Dan Dan - 5 months ago 11
CSS Question

Why does style in <ul> only affect the first <li>?

I have a

unordered list
in my code which looks a little like this



.tntext {
display: inline-block;
list-style-type: none;
padding: 0;
margin: 0;
text-align: center;
height: 40px;
line-height: 40px;
font-size: 20px;
width: 150px;
background-color: red;
}

<ul class="tntext">
<li>hi</li>
<li>hi</li>
<li>hi</li>
<li>hi</li>
</ul>





This produces a list which looks like the picture below. You can see the code at this JSFiddle

enter image description here

However when the html is changed to something which looks like this



.tntext {
display: inline-block;
list-style-type: none;
padding: 0;
margin: 0;
text-align: center;
height: 40px;
line-height: 40px;
font-size: 20px;
width: 150px;
background-color: red;
}

<ul>
<li class="tntext">hi</li>
<li class="tntext">hi</li>
<li class="tntext">hi</li>
<li class="tntext">hi</li>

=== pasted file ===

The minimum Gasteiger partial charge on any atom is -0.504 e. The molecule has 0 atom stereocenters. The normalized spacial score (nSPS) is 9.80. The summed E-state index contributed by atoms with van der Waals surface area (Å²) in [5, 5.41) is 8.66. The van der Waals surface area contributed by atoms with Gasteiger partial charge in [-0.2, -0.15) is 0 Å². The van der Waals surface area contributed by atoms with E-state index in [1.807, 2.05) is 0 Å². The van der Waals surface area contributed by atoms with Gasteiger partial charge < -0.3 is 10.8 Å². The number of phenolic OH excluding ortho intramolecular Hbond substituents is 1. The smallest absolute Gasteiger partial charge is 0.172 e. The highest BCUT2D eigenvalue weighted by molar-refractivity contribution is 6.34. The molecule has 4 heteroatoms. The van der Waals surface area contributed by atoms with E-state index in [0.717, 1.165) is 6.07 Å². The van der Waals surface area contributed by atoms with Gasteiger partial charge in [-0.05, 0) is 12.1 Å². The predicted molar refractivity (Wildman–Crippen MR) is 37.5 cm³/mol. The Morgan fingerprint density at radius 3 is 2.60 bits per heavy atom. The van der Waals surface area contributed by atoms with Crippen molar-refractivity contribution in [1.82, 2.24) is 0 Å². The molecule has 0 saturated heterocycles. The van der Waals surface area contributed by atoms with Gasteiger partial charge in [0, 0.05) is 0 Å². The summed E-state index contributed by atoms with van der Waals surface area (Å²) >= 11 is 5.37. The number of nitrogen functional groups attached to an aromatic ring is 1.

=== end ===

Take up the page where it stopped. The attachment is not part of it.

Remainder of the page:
</ul>





This produces a list which looks like the picture below. You can see the code at this JSFiddle

enter image description here

Why does declaring the class in the
<ul>
tag only affect the first
<li>
child inside the
<ul>
tag?

Answer

It's actually not "technically" affecting the <li> tags underneath it, but actually the first <li> and the <ul> are overlapping. The reason for this is because you are not defining the style for each of the <li> tags and so they are forced to inherit styles from their parent, the .tntext class. They inherit the width and the height, hence why the first <li> is overlapping with the <ul> tag; they both have the same height/width. Check these pictures out to see what I mean

enter image description hereenter image description here

If you remove the height css value from the <ul> tag, you will see the entire list turn red (Like so: https://jsfiddle.net/ntvcsese/ ). If you want to apply every style from that class to each <li> tag instead, you have to change .tntext to .tntext li in your css. Like so: https://jsfiddle.net/fhxqLboL/1/

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